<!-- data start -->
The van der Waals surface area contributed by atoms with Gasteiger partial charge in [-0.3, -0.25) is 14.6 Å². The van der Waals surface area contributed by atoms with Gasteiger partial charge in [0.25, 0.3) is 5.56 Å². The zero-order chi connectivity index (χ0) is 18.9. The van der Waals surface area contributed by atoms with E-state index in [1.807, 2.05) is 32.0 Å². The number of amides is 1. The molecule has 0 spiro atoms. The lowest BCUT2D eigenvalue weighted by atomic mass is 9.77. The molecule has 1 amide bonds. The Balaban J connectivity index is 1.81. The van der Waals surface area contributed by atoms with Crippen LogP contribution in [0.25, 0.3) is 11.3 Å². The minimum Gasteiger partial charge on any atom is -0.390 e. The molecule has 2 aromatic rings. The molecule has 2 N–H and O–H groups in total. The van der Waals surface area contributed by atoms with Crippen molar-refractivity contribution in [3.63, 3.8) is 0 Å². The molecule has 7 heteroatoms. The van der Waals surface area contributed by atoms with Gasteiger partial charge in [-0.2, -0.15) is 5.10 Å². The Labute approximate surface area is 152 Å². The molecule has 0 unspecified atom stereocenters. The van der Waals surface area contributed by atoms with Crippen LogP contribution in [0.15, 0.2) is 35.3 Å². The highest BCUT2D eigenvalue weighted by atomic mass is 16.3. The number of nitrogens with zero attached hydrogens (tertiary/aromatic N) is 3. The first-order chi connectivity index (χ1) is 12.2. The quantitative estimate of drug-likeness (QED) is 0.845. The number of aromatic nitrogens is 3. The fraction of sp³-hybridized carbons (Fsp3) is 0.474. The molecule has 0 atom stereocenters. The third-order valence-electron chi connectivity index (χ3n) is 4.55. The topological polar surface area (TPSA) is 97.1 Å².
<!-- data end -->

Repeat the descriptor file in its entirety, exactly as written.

The van der Waals surface area contributed by atoms with Gasteiger partial charge in [-0.3, -0.25) is 14.6 Å². The van der Waals surface area contributed by atoms with Gasteiger partial charge in [0.25, 0.3) is 5.56 Å². The zero-order chi connectivity index (χ0) is 18.9. The van der Waals surface area contributed by atoms with E-state index in [1.807, 2.05) is 32.0 Å². The number of amides is 1. The molecule has 0 spiro atoms. The lowest BCUT2D eigenvalue weighted by atomic mass is 9.77. The molecule has 1 amide bonds. The Balaban J connectivity index is 1.81. The van der Waals surface area contributed by atoms with Crippen LogP contribution in [0.25, 0.3) is 11.3 Å². The minimum Gasteiger partial charge on any atom is -0.390 e. The molecule has 2 aromatic rings. The molecule has 2 N–H and O–H groups in total. The van der Waals surface area contributed by atoms with Crippen molar-refractivity contribution in [3.63, 3.8) is 0 Å². The molecule has 7 heteroatoms. The van der Waals surface area contributed by atoms with Gasteiger partial charge in [-0.2, -0.15) is 5.10 Å². The Labute approximate surface area is 152 Å². The molecule has 0 unspecified atom stereocenters. The van der Waals surface area contributed by atoms with Crippen LogP contribution in [0.15, 0.2) is 35.3 Å². The highest BCUT2D eigenvalue weighted by atomic mass is 16.3. The number of nitrogens with zero attached hydrogens (tertiary/aromatic N) is 3. The first-order chi connectivity index (χ1) is 12.2. The quantitative estimate of drug-likeness (QED) is 0.845. The number of aromatic nitrogens is 3. The fraction of sp³-hybridized carbons (Fsp3) is 0.474. The molecule has 0 atom stereocenters. The third-order valence-electron chi connectivity index (χ3n) is 4.55. The topological polar surface area (TPSA) is 97.1 Å².